History of Technological Advance in Light of Hurricane Ida: In a World Dependent on Electricity, a Lack of It Poses Much Bigger Threat Than Mere Inconvenience
But next, as we talk about issues that simply must be discussed, that are absolutely central in our headlines, just think about Hurricane Ida, the storm came on Sunday night and into Monday on the American landmass hitting near New Orleans, Louisiana. There's good news and bad news, but mostly this is good news. Here's the good news. This was one of the most powerful storms to hit the United States measured by the fact that it was, in energy, in power, in wind speed, in velocity, and in the volume of rain, it was a very significant storm. But the good news is that the levees appeared to have held in New Orleans, the good news is that people did not wake up on Monday morning in the United States with seams of abject devastation in one of America's great cities such as New Orleans.
Now, instead, this was a very different situation. But we need to recognize that you are going to see that there were some deaths attached to this, and that is simply, by the way, something that happens just about these days with every major storm system. One of the issues here is how, given the nature of storms, our government attributes deaths to a kind of national disaster. It doesn't mean that someone was directly killed by the storm, although some of that is almost surely going to happen with a storm of this power, but rather, it counts deaths including those who, for instance, changed their motions, or movement, or transportation in the midst of this kind of disaster, this kind of storm. All that gets factored in. But here we need to recognize that there are very real families that are actually suffering. There're very real communities that are suffering. And the greatest indication of that is that something like 1 million Americans do not have power in the aftermath of the storm that was known as Hurricane Ida.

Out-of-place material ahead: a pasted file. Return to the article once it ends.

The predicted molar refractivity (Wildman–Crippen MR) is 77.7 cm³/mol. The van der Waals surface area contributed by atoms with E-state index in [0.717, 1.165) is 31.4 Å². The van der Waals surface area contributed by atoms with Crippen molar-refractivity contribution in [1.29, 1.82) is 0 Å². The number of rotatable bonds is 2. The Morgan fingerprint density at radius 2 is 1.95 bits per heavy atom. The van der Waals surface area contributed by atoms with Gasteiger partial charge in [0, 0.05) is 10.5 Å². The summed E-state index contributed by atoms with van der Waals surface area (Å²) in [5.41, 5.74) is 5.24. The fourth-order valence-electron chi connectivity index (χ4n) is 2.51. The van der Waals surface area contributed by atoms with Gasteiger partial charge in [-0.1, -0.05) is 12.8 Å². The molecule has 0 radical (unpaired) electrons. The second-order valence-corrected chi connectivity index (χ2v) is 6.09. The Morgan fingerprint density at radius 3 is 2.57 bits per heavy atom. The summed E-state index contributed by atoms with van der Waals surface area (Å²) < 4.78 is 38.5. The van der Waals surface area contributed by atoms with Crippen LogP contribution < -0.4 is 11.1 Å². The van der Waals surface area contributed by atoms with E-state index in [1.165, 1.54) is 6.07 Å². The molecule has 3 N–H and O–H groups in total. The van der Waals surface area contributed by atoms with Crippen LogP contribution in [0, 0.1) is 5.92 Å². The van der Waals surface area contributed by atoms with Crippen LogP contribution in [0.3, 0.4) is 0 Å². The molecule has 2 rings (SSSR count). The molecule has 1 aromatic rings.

Now, here's something for us to think about. It also reminds us, as we think about history, that we become extremely dependent upon the technologies that come at some certain point in human history such that they're so remarkable that, for instance, there's still people alive who can remember when the lights came on in their community. But the way history works is that once that kind of technological revolution takes place, the entire society is reshaped and recalibrated by that kind of technology. Electricity changes everything, predictable, safe, accessible, electricity changes everything. And it doesn't just change everything in terms of convenience. When you think about electricity, it's not only about, say, running a video game unit, it's not just about powering a flat screen television, it is about power that individuals, and families, and communities rely upon in order to bring light, which can be absolutely lifesaving.